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      Multihoming

      What is Multihoming?


      Multihoming is the practice of connecting your company’s network and IT infrastructure to two or more providers via the Border Gateway Protocol (BGP), the primary routing protocol used on the internet. Why would you want to multi-home? Simply put, if you have a single-threaded connection and it goes down, you’ll be left high and dry with until that connection is repaired.

      Multihoming brings increased stability to your network’s connectivity to the internet and redundancy at a physical level. However, there are a few requirements that must be met in order to multi-home your network.

      Multihoming Requirements

      In order to properly multi-home, your company must own an Autonomous System Number. ASNs are registered with Regional Internet Registries (RIR). For North America, the RIR is the American Registry of Internet Numbers (ARIN). In addition, your company must register for a block of IP addresses, no smaller than a /24. ARIN can provide those IP addresses, and many ISPs are also able to carve out some of their IP space. ARIN provided blocks can be kept while the registration is maintained, while ISP provided IP space is only usable while the relationship with that ISP is maintained.

      Once these two conditions are met, your organization can configure BGP and announce your IP space to all providers you are connected to. This provides redundancy, allowing multiple paths to and from your network, and stability. If one provider’s connection goes down due to an outage or maintenance, you can still provide services to your customers and co-workers. A multi-homed network also gives you the ability to shape your traffic through announcing more specific prefixes.

      Say your company owns a /23 (two /24s) you can announce the /23 to all of your connected providers and then announce a /24 to one provider. The services located in the /24 addressing will enter via the provider hearing the /24 announcement. This is beneficial to contain cost of utilization of your provider links.

      Advanced Multihoming with Communities and Route Optimization

      There are a couple more advanced techniques that maybe worth employing in a multihoming scenario if you’d like to further refine your traffic and/or manage your costs.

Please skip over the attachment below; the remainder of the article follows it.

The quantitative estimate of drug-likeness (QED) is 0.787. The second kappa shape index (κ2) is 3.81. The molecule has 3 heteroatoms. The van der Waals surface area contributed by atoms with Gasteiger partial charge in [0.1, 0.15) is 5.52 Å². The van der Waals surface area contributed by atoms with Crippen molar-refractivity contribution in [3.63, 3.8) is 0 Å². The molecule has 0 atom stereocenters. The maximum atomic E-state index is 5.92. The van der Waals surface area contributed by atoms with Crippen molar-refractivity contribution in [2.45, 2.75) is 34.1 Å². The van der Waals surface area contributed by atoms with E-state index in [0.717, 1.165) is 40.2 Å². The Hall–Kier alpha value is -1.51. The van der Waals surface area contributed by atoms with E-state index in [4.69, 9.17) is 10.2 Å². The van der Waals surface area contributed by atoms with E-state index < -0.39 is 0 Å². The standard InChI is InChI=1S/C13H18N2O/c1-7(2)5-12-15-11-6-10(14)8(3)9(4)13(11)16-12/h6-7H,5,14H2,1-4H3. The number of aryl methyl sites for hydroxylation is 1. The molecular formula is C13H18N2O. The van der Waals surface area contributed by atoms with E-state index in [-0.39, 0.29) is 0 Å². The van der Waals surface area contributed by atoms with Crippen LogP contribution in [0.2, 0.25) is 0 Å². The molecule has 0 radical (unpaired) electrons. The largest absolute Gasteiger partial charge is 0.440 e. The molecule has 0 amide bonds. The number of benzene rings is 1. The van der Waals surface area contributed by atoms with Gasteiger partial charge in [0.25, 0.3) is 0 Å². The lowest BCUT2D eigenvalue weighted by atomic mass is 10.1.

Many providers have a list of communities that help shape traffic. Typically, these communities will help shape traffic by manipulating how your prefixes are managed in the provider network, as well as how the prefixes get announced beyond your providers. This technique offers more finely tuned traffic shaping and link utilization for containing costs. For more information on how customer communities can be used, please refer to your provider’s BGP policies.

      Route optimization has also gained popularity of the last few decades. INAP’s MIRO Controller, the tech behind our Performance IP®solution, is one such device. Route optimization adds another layer of control that considers network performance to specific destinations across each provider. Route optimization typically manipulates BGP routes heard from your providers to prefer those with the best performance in terms of packet loss and latency. Route optimization solutions are also beneficial in managing each providers’ traffic utilization to keep costs to a minimum.

      Next Steps

      Are you ready to multi-home? Visit the ARIN website to take care the multihoming requirements, then reach out to a provider you want to become one leg of your multihoming strategy. Chat with us to learn more about INAP’s network services.

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      David Heidgerken


      David Heidgerken is a Solution Engineer, aligning technical specifications with customer expectations to create IT solutions that successfully deliver better technological outcomes. READ MORE



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